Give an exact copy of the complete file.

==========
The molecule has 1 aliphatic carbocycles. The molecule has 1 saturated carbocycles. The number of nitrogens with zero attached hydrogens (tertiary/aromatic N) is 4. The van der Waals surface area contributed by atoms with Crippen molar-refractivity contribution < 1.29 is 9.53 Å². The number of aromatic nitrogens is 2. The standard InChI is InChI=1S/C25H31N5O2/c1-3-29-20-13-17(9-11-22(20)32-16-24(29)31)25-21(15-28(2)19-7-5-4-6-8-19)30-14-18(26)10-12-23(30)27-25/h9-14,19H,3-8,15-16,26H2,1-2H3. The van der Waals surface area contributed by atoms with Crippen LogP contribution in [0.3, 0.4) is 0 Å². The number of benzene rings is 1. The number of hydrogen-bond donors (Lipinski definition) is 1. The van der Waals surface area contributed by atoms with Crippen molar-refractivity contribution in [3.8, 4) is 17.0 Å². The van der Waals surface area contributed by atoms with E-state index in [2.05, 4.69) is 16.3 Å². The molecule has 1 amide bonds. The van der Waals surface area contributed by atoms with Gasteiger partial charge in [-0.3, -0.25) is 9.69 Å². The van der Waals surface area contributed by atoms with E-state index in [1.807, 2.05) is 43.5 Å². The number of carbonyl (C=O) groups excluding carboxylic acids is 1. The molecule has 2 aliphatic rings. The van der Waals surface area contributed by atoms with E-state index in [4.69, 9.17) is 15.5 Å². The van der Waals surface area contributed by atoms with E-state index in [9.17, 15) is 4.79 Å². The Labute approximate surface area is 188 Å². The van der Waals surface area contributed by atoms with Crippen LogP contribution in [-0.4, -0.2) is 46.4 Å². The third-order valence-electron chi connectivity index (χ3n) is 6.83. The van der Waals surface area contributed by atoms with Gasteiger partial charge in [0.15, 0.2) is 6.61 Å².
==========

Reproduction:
The molecule has 1 aliphatic carbocycles. The molecule has 1 saturated carbocycles. The number of nitrogens with zero attached hydrogens (tertiary/aromatic N) is 4. The van der Waals surface area contributed by atoms with Crippen molar-refractivity contribution < 1.29 is 9.53 Å². The number of aromatic nitrogens is 2. The standard InChI is InChI=1S/C25H31N5O2/c1-3-29-20-13-17(9-11-22(20)32-16-24(29)31)25-21(15-28(2)19-7-5-4-6-8-19)30-14-18(26)10-12-23(30)27-25/h9-14,19H,3-8,15-16,26H2,1-2H3. The van der Waals surface area contributed by atoms with Crippen LogP contribution in [0.3, 0.4) is 0 Å². The number of benzene rings is 1. The number of hydrogen-bond donors (Lipinski definition) is 1. The van der Waals surface area contributed by atoms with Crippen molar-refractivity contribution in [3.8, 4) is 17.0 Å². The van der Waals surface area contributed by atoms with E-state index in [2.05, 4.69) is 16.3 Å². The molecule has 1 amide bonds. The van der Waals surface area contributed by atoms with Gasteiger partial charge in [-0.3, -0.25) is 9.69 Å². The van der Waals surface area contributed by atoms with E-state index in [1.807, 2.05) is 43.5 Å². The number of carbonyl (C=O) groups excluding carboxylic acids is 1. The molecule has 2 aliphatic rings. The van der Waals surface area contributed by atoms with E-state index in [4.69, 9.17) is 15.5 Å². The van der Waals surface area contributed by atoms with E-state index in [9.17, 15) is 4.79 Å². The Labute approximate surface area is 188 Å². The van der Waals surface area contributed by atoms with Crippen LogP contribution in [-0.4, -0.2) is 46.4 Å². The third-order valence-electron chi connectivity index (χ3n) is 6.83. The van der Waals surface area contributed by atoms with Gasteiger partial charge in [0.15, 0.2) is 6.61 Å².